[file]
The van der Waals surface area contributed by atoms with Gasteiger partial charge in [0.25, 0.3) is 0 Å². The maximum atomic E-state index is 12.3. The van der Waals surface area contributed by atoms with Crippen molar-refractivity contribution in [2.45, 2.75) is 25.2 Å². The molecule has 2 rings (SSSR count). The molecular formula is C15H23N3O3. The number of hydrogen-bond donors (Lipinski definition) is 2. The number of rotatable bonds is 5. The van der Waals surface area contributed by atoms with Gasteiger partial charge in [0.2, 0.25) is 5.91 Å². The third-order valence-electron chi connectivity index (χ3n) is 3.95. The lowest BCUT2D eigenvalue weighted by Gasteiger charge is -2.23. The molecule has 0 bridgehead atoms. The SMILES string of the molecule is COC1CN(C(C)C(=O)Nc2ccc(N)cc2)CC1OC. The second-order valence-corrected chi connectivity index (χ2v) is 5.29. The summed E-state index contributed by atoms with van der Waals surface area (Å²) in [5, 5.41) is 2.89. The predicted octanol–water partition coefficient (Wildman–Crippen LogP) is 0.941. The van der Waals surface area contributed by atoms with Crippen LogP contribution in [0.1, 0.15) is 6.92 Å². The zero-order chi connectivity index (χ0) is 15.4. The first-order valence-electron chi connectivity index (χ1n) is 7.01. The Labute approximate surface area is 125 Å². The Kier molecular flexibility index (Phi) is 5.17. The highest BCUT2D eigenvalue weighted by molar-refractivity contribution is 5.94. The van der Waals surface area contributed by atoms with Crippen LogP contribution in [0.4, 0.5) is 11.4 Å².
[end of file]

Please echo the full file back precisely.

The van der Waals surface area contributed by atoms with Gasteiger partial charge in [0.25, 0.3) is 0 Å². The maximum atomic E-state index is 12.3. The van der Waals surface area contributed by atoms with Crippen molar-refractivity contribution in [2.45, 2.75) is 25.2 Å². The molecule has 2 rings (SSSR count). The molecular formula is C15H23N3O3. The number of hydrogen-bond donors (Lipinski definition) is 2. The number of rotatable bonds is 5. The van der Waals surface area contributed by atoms with Gasteiger partial charge in [0.2, 0.25) is 5.91 Å². The third-order valence-electron chi connectivity index (χ3n) is 3.95. The lowest BCUT2D eigenvalue weighted by Gasteiger charge is -2.23. The molecule has 0 bridgehead atoms. The SMILES string of the molecule is COC1CN(C(C)C(=O)Nc2ccc(N)cc2)CC1OC. The second-order valence-corrected chi connectivity index (χ2v) is 5.29. The summed E-state index contributed by atoms with van der Waals surface area (Å²) in [5, 5.41) is 2.89. The predicted octanol–water partition coefficient (Wildman–Crippen LogP) is 0.941. The van der Waals surface area contributed by atoms with Crippen LogP contribution in [0.1, 0.15) is 6.92 Å². The zero-order chi connectivity index (χ0) is 15.4. The first-order valence-electron chi connectivity index (χ1n) is 7.01. The Labute approximate surface area is 125 Å². The Kier molecular flexibility index (Phi) is 5.17. The highest BCUT2D eigenvalue weighted by molar-refractivity contribution is 5.94. The van der Waals surface area contributed by atoms with Crippen LogP contribution in [0.4, 0.5) is 11.4 Å².